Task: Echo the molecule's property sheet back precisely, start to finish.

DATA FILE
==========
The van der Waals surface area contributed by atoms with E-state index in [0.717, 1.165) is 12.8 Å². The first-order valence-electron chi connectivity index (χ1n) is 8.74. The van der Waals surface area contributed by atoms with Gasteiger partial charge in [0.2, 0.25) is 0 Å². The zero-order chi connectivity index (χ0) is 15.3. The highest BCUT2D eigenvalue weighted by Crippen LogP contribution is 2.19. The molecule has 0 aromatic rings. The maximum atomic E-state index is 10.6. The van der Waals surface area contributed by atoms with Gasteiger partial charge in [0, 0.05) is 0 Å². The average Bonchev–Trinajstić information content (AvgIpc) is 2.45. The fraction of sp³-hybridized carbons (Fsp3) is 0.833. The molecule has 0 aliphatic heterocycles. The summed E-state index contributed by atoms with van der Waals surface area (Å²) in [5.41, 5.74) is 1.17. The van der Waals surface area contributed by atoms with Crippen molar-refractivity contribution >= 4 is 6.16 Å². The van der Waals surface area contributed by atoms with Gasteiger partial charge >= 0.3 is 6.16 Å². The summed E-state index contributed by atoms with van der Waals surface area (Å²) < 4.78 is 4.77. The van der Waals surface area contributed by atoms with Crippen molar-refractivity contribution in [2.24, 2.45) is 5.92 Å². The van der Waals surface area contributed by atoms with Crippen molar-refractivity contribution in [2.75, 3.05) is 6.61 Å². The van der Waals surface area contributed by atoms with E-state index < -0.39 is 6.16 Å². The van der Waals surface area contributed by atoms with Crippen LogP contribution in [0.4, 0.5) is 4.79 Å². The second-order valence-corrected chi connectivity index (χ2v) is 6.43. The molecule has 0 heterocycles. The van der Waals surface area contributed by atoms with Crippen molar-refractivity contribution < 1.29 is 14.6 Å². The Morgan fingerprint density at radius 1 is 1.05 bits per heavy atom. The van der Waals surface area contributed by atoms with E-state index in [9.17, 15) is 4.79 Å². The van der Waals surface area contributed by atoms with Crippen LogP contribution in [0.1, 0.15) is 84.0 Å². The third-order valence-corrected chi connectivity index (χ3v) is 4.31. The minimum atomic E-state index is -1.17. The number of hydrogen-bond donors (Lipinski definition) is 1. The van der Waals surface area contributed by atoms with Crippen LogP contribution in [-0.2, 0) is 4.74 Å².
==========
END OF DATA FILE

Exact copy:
The van der Waals surface area contributed by atoms with E-state index in [0.717, 1.165) is 12.8 Å². The first-order valence-electron chi connectivity index (χ1n) is 8.74. The van der Waals surface area contributed by atoms with Gasteiger partial charge in [0.2, 0.25) is 0 Å². The zero-order chi connectivity index (χ0) is 15.3. The highest BCUT2D eigenvalue weighted by Crippen LogP contribution is 2.19. The molecule has 0 aromatic rings. The maximum atomic E-state index is 10.6. The van der Waals surface area contributed by atoms with Gasteiger partial charge in [0, 0.05) is 0 Å². The average Bonchev–Trinajstić information content (AvgIpc) is 2.45. The fraction of sp³-hybridized carbons (Fsp3) is 0.833. The molecule has 0 aliphatic heterocycles. The summed E-state index contributed by atoms with van der Waals surface area (Å²) in [5.41, 5.74) is 1.17. The van der Waals surface area contributed by atoms with Crippen molar-refractivity contribution >= 4 is 6.16 Å². The van der Waals surface area contributed by atoms with Gasteiger partial charge >= 0.3 is 6.16 Å². The summed E-state index contributed by atoms with van der Waals surface area (Å²) < 4.78 is 4.77. The van der Waals surface area contributed by atoms with Crippen molar-refractivity contribution in [2.24, 2.45) is 5.92 Å². The van der Waals surface area contributed by atoms with Crippen molar-refractivity contribution in [2.75, 3.05) is 6.61 Å². The van der Waals surface area contributed by atoms with E-state index < -0.39 is 6.16 Å². The van der Waals surface area contributed by atoms with Crippen LogP contribution in [0.4, 0.5) is 4.79 Å². The second-order valence-corrected chi connectivity index (χ2v) is 6.43. The molecule has 0 heterocycles. The van der Waals surface area contributed by atoms with Crippen molar-refractivity contribution < 1.29 is 14.6 Å². The Morgan fingerprint density at radius 1 is 1.05 bits per heavy atom. The van der Waals surface area contributed by atoms with E-state index in [9.17, 15) is 4.79 Å². The van der Waals surface area contributed by atoms with Crippen LogP contribution in [0.1, 0.15) is 84.0 Å². The third-order valence-corrected chi connectivity index (χ3v) is 4.31. The minimum atomic E-state index is -1.17. The number of hydrogen-bond donors (Lipinski definition) is 1. The van der Waals surface area contributed by atoms with Crippen LogP contribution in [-0.2, 0) is 4.74 Å².